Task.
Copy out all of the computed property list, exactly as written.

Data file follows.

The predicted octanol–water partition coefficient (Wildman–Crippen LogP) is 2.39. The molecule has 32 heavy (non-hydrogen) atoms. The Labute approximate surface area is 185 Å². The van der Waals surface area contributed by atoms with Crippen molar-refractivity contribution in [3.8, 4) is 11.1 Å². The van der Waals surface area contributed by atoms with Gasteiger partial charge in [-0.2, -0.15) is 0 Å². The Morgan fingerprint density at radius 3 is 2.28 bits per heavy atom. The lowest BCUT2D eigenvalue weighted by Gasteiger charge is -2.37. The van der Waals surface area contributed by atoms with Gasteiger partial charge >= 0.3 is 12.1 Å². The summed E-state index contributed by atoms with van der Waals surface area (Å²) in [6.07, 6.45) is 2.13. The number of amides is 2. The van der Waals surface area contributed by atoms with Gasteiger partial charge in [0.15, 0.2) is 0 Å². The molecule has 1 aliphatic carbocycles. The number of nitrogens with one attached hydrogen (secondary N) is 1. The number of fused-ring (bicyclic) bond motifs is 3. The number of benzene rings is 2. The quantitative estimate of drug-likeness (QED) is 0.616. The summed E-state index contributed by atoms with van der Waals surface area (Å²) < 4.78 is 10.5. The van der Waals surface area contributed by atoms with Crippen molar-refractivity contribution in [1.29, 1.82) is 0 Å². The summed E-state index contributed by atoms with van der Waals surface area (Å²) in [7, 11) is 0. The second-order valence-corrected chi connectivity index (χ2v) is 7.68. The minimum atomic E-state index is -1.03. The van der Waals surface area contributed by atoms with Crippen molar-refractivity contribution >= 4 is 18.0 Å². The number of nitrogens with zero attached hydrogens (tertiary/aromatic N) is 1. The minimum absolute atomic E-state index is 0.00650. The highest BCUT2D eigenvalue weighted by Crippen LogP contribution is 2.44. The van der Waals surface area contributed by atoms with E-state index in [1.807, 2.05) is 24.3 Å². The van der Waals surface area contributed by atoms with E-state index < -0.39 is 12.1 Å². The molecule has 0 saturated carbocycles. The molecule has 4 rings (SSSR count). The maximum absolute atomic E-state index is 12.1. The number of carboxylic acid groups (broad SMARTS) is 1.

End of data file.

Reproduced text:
The predicted octanol–water partition coefficient (Wildman–Crippen LogP) is 2.39. The molecule has 32 heavy (non-hydrogen) atoms. The Labute approximate surface area is 185 Å². The van der Waals surface area contributed by atoms with Crippen molar-refractivity contribution in [3.8, 4) is 11.1 Å². The van der Waals surface area contributed by atoms with Gasteiger partial charge in [-0.2, -0.15) is 0 Å². The Morgan fingerprint density at radius 3 is 2.28 bits per heavy atom. The lowest BCUT2D eigenvalue weighted by Gasteiger charge is -2.37. The van der Waals surface area contributed by atoms with Gasteiger partial charge >= 0.3 is 12.1 Å². The summed E-state index contributed by atoms with van der Waals surface area (Å²) in [6.07, 6.45) is 2.13. The number of amides is 2. The van der Waals surface area contributed by atoms with Gasteiger partial charge in [0.15, 0.2) is 0 Å². The molecule has 1 aliphatic carbocycles. The number of nitrogens with one attached hydrogen (secondary N) is 1. The number of fused-ring (bicyclic) bond motifs is 3. The number of benzene rings is 2. The quantitative estimate of drug-likeness (QED) is 0.616. The summed E-state index contributed by atoms with van der Waals surface area (Å²) < 4.78 is 10.5. The van der Waals surface area contributed by atoms with Crippen molar-refractivity contribution in [1.29, 1.82) is 0 Å². The summed E-state index contributed by atoms with van der Waals surface area (Å²) in [7, 11) is 0. The second-order valence-corrected chi connectivity index (χ2v) is 7.68. The minimum atomic E-state index is -1.03. The van der Waals surface area contributed by atoms with Crippen molar-refractivity contribution >= 4 is 18.0 Å². The number of nitrogens with zero attached hydrogens (tertiary/aromatic N) is 1. The minimum absolute atomic E-state index is 0.00650. The highest BCUT2D eigenvalue weighted by Crippen LogP contribution is 2.44. The van der Waals surface area contributed by atoms with E-state index in [1.807, 2.05) is 24.3 Å². The van der Waals surface area contributed by atoms with E-state index < -0.39 is 12.1 Å². The molecule has 0 saturated carbocycles. The molecule has 4 rings (SSSR count). The maximum absolute atomic E-state index is 12.1. The number of carboxylic acid groups (broad SMARTS) is 1.